Landscape under attack: Changing shape of Africa's lakes

New satellite images released by the UN reveal the dramatic extent to which the great African bodies of water have declined, threatening not only livelihoods but life itself. Meera Selva reports
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"Business is very bad; there is no fish here any more," said John, one fisherman repairing his nets on the lake. "Everything in this area is getting worse."

His gloomy observation is backed by research that reveals an unfolding catastrophe.

Satellite photographs taken by Unep, the UN Environment Programme, show that more than 600 lakes in Africa have shrunk dramatically over past decades, drained by deforestation, pollution and farming.

Water levels at Lake Victoria, source of the White Nile, have dropped by a metre in 10 years. The Kenyan and Ugandan lake supports over 30 million people - one of the densest and poorest populations in sub-Saharan Africa - and has suffered badly from an invasion of water hyacinth, which clogged shipping lanes and destroyed the region's fishing industry.

Most of the water hyacinth has now been cleared from the lake, but local populations, most of whom are subsistence farmers, now face problems of soil degradation, and agronomists estimate that 150,000sq km of land has been affected. People like John, who grow their own food to eat at times when the fishing business is slow, struggle to feed their families.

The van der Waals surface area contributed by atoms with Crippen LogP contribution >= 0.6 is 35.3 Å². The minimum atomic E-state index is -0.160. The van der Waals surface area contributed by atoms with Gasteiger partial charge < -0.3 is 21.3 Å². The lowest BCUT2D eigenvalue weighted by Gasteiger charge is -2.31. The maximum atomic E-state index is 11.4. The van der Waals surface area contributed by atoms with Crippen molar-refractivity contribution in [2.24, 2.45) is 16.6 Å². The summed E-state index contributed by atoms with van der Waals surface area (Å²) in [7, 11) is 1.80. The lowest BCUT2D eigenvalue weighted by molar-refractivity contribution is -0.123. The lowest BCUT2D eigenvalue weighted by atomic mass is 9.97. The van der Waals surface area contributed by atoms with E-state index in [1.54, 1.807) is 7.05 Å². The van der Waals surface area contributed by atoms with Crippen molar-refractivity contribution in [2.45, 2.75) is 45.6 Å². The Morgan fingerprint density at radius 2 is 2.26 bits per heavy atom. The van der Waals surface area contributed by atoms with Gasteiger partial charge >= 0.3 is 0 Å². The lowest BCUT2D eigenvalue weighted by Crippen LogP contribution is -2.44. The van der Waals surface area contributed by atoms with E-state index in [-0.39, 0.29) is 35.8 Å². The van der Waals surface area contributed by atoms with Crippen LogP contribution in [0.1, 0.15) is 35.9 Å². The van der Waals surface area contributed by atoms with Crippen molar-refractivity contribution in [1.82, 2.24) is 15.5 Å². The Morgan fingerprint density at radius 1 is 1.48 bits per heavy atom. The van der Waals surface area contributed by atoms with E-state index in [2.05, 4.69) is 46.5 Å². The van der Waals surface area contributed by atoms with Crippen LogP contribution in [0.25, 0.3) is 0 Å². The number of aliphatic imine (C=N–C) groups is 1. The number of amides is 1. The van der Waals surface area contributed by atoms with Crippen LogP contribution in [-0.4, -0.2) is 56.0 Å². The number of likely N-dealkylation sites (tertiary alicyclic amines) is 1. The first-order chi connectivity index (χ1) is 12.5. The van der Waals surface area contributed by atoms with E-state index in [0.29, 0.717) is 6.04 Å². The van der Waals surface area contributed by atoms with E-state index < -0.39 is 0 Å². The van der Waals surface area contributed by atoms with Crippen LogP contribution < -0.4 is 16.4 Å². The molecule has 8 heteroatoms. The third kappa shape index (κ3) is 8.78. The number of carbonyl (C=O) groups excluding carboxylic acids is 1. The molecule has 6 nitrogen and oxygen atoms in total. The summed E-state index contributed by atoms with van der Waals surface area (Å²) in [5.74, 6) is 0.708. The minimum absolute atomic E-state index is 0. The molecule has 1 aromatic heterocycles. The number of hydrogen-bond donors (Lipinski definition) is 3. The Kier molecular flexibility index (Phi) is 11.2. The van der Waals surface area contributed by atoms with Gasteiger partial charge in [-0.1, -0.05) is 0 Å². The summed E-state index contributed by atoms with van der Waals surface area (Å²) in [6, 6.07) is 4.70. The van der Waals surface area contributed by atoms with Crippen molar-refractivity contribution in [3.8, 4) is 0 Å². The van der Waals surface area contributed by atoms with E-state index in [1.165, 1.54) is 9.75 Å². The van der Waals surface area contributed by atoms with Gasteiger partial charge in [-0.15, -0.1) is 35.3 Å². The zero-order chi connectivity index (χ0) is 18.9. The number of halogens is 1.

The Unep photographs and research, released to coincide with the start of the 11th annual World Lakes Conference in Nairobi, warns that some of the continent's greatest freshwater lakes could turn into swamps if action is not taken soon.

Klaus Topfer, the executive director of Unep and a former German environment minister, said: "I hope these images of Africa's lakes will galvanise greater action to conserve and restore these crucial water bodies. Economically, lakes are of huge importance. I also hope these images will ring a warning round the world that, if we are to overcome poverty and meet internationally agreed development goals by 2015, the sustainable management of Africa's lakes must be part of the equation. Otherwise we face increasing tensions and instability as rising populations compete for life's most precious of precious resources."

One of the starkest changes can be seen at Lake Djoudj, 60km from St Louis in Senegal. The waters were once a series of thin lakes surrounded by streams, ponds and backwaters that provided a haven for three million birds, including the great white pelicans and the Arabian bustard. But since the Diama Dam was built in 1986, barely 23 kilometres from the mouth of the Senegal river, the lake has changed shape dramatically, and local farmers have moved from seasonal, flood-based farming to year-round irrigation-based agriculture that wreaks further havoc with water levels.

The report also reveals how salt-mining has destroyed Lake Songor in Ghana. The lake, home to rare turtles such as the olive ridley, was once clearly visible from space as a solid blue mass of 74sq km of water in 1990. Ten years later, the surface area has shrunk.